Skip to comments.Could U.S. Soccer Eclipse Basketball and Hockey? $200M Adidas Pact Suggests Yes
Posted on 05/04/2012 6:46:20 PM PDT by MinorityRepublican
Adidas (ADS.DE)'s $200 million sponsorship deal with Major League Soccer shows that the apparelmaker has noticed sports marketing's best-kept secret: U.S. soccer's audience is threatening to eclipse that of the National Hockey League and the NBA. The crucial thing to note in the new deal is that the $200 million pact is worth $25 million per year through 2018. It replaces, mid-contract, a 10-year deal for $150 million, or $15 million a year -- a 66 percent increase in annual value.
Why would Adidas make this expensive move? Consider: The MLS isn't broadcast to a large audience on TV (you have to pay for Fox Soccer Channel to see many of the games). The mainstream press's coverage of U.S. soccer is patchy at best and actively disinterested at worst (this means you, New York Times). And there's a cultural consensus that soccer just isn't important in America (ask any football or baseball fan).
Under that radar, however, the game that ought to be called American football is growing like mold. Here are some recent average attendance stats for the major American sports:
NFL - 67,508.69 (2009 season) MLB - 30,213.37 (2009 season) MLS - 18,452.14 (2010 season, as of 04/11/2010) NBA - 17,149.61 (2009/10 season) NHL - 16,985.31 (2009/10 season) Obviously, there's a caveat here: basketball and hockey teams play a lot more than once a week, so their total attendances are a lot greater.
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Still MC has to go to Newcastle, and MU’s 2 games should be fairly easy for them.
In Britain and in the Commonwealth countries, soccer matches are bet on by the majority of the public by using something called "the pools".
Compare that to what we see in the sports here -- fans are actually rooting for their suck-eggs team to come in last place so that they get the first pick in the draft.
Or how about team owners who don't give a rat's behind if their team finishes last or close to the bottom, as long as there are fannies in the seats?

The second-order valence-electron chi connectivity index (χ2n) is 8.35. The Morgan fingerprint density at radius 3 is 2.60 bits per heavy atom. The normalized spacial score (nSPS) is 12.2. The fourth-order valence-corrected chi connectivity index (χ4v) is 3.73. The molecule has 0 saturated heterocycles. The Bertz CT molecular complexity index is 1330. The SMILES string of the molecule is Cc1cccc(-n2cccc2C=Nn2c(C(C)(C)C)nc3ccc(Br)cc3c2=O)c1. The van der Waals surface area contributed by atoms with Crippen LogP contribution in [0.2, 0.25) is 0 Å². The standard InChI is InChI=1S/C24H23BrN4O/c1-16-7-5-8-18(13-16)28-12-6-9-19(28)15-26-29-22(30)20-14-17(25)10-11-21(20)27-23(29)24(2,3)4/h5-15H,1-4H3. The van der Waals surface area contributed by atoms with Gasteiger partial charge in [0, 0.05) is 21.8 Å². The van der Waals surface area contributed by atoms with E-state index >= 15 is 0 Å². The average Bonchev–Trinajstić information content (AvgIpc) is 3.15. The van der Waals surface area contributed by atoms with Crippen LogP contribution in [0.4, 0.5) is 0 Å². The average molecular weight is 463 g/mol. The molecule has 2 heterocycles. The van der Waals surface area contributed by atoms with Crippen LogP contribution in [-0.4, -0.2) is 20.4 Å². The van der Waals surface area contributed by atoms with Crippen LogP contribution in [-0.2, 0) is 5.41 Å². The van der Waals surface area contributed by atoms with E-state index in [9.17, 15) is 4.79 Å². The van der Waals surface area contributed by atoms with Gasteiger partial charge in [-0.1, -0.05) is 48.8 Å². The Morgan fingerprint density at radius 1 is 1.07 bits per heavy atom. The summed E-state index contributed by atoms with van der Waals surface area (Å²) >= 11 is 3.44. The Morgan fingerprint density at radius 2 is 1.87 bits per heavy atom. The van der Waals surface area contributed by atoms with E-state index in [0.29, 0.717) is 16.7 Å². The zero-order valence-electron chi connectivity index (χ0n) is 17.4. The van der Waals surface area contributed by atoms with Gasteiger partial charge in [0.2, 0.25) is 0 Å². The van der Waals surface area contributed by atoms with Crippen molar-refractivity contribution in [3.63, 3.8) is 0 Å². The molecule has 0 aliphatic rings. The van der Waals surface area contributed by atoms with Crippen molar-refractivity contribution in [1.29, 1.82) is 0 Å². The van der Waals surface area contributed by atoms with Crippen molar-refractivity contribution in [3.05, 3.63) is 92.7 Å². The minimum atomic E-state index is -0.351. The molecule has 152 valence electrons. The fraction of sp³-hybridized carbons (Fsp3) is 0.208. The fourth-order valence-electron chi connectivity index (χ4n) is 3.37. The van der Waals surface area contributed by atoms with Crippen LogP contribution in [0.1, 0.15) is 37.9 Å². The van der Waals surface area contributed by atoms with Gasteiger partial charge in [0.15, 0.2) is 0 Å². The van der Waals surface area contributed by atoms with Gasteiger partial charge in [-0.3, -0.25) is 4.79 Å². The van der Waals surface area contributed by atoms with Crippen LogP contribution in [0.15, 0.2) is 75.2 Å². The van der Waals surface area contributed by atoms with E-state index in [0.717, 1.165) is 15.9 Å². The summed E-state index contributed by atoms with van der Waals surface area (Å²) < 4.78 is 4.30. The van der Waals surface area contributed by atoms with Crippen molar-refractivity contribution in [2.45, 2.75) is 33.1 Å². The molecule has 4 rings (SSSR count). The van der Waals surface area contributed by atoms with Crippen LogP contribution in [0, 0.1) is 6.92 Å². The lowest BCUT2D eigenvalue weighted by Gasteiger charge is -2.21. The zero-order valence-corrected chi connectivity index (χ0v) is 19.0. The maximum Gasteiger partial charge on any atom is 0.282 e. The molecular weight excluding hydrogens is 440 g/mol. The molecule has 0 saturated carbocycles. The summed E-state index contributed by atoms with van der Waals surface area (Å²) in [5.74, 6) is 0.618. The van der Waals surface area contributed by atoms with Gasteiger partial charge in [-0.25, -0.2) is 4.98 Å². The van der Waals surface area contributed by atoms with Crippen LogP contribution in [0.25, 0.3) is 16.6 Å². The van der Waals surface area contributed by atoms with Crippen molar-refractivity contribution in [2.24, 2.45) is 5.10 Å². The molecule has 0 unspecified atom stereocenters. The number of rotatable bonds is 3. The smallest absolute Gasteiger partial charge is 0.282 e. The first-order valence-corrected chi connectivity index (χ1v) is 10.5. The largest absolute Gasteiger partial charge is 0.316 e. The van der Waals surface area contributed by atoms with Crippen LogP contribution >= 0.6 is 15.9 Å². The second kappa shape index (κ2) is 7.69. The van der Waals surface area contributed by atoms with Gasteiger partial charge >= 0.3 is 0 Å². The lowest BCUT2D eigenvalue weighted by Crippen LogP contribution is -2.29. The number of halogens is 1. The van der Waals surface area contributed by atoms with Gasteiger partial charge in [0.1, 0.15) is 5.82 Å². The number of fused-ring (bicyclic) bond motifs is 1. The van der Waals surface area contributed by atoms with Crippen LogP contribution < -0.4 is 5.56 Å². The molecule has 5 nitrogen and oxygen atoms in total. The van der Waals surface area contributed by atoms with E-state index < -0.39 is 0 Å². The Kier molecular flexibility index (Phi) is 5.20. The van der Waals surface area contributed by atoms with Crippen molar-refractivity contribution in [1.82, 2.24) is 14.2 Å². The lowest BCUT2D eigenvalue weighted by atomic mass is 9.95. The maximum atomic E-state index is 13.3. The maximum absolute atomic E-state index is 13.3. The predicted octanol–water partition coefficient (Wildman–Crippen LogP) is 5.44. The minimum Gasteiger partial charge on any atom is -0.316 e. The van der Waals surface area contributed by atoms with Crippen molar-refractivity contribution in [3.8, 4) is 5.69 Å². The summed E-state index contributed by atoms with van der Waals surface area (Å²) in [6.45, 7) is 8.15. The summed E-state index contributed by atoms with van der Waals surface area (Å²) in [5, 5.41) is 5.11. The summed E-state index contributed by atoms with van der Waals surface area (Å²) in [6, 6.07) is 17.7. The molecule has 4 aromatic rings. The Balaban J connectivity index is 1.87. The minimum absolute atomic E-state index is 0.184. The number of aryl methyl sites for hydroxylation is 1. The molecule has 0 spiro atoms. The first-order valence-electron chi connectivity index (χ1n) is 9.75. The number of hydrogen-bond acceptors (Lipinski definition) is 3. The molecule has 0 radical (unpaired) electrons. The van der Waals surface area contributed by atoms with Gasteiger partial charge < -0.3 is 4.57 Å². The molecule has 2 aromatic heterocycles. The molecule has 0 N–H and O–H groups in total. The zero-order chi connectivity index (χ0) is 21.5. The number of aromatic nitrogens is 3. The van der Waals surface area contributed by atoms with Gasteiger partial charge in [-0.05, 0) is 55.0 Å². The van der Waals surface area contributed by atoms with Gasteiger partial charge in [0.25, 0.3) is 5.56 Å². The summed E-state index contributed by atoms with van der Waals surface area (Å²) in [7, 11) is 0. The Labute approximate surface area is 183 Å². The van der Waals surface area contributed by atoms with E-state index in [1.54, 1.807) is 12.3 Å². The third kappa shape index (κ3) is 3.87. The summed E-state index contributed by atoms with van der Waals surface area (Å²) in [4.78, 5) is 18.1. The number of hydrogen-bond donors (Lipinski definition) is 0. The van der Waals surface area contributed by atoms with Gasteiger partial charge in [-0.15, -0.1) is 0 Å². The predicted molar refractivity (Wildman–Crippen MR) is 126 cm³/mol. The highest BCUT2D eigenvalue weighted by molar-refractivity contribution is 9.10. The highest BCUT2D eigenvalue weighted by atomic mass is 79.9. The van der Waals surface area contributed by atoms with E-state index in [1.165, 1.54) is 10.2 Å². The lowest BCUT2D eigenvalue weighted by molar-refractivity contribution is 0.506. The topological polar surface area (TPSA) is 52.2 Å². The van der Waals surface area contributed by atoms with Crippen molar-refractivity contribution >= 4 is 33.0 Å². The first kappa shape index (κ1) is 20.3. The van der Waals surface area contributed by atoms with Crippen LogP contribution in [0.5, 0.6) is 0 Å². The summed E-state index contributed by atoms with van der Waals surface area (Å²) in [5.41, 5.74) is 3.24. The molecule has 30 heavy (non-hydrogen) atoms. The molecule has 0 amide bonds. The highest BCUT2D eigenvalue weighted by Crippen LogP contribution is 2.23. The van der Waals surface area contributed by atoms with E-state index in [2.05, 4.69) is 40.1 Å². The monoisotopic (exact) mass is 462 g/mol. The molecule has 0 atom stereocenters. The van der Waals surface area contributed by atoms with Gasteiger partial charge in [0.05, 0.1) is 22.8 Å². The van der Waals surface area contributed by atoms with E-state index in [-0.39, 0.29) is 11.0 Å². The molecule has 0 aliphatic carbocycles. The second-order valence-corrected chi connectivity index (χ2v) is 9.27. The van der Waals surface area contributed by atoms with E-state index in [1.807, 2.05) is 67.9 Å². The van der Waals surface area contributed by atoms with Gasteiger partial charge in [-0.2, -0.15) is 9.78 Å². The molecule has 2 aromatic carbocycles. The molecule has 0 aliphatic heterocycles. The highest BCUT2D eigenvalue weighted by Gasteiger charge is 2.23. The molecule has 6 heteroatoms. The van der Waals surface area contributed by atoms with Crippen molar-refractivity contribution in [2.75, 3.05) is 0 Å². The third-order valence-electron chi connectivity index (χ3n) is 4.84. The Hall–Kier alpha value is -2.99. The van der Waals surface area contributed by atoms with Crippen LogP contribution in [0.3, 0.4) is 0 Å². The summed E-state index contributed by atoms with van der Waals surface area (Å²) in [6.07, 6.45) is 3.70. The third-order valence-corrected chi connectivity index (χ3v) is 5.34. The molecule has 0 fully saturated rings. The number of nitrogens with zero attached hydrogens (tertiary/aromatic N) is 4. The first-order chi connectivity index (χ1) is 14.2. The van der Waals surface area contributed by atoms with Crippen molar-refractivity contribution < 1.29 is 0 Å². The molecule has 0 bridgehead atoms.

None of that would happen if the fans or owners were threatened with relegation at the end of the year.
Reductio ad absurdum.
Not by much, but any soccer player barely touched by any other player results in crying on the ground as if their entrails were ripped out in a medieval fashion.
Here we get back to the main reason most Americans shun soccer...the lack of action. In that, I mean purposeful action and not just kicking the ball back and forth. I know there's strategy involved in the game, but when the non-soccer fan by chance tunes in a game, what he or she sees is a shot taken what seems like every other week.
In short, there are simply not enough shots taken. Of course, more shots on goal would mean more scoring. Take three players away from soccer, and it would be an interesting sport (keep the goalie). Plus, shorten the field and get rid of that offside rule. Those changes will never happen, but I can't see Americans watching the sport until they do.
This was the 1990 "Goal of the Year" in English football ... and scored by an American, no less!
You want to make soccer an exciting sport? Allow free substitutions, even in the middle of play. This is the one thing that separated hockey from soccer once they made this single rule change back in the early part of the 20th century. Hockey used to be very similar to soccer more than 100 years ago, but this one change revolutionized the game and indirectly gave it some of its distinguishing characteristics. For one thing, it made hockey a transition game rather than a possession game, and made it an anaerobic activity marked by short bursts of frenetic energy. It also separated itself from other major sports by getting every player on the roster involved in a game, thereby adding a value to playing while injured ... which is where the game's "tough-guy" roots began.
Psst—the vast majority of NFL players don’t come from upper-middle class to upper class backgrounds. Ask many of the players that came the University of Miami to the NFL—most started in some really poor neighborhoods in Dade and Broward Counties in Florida.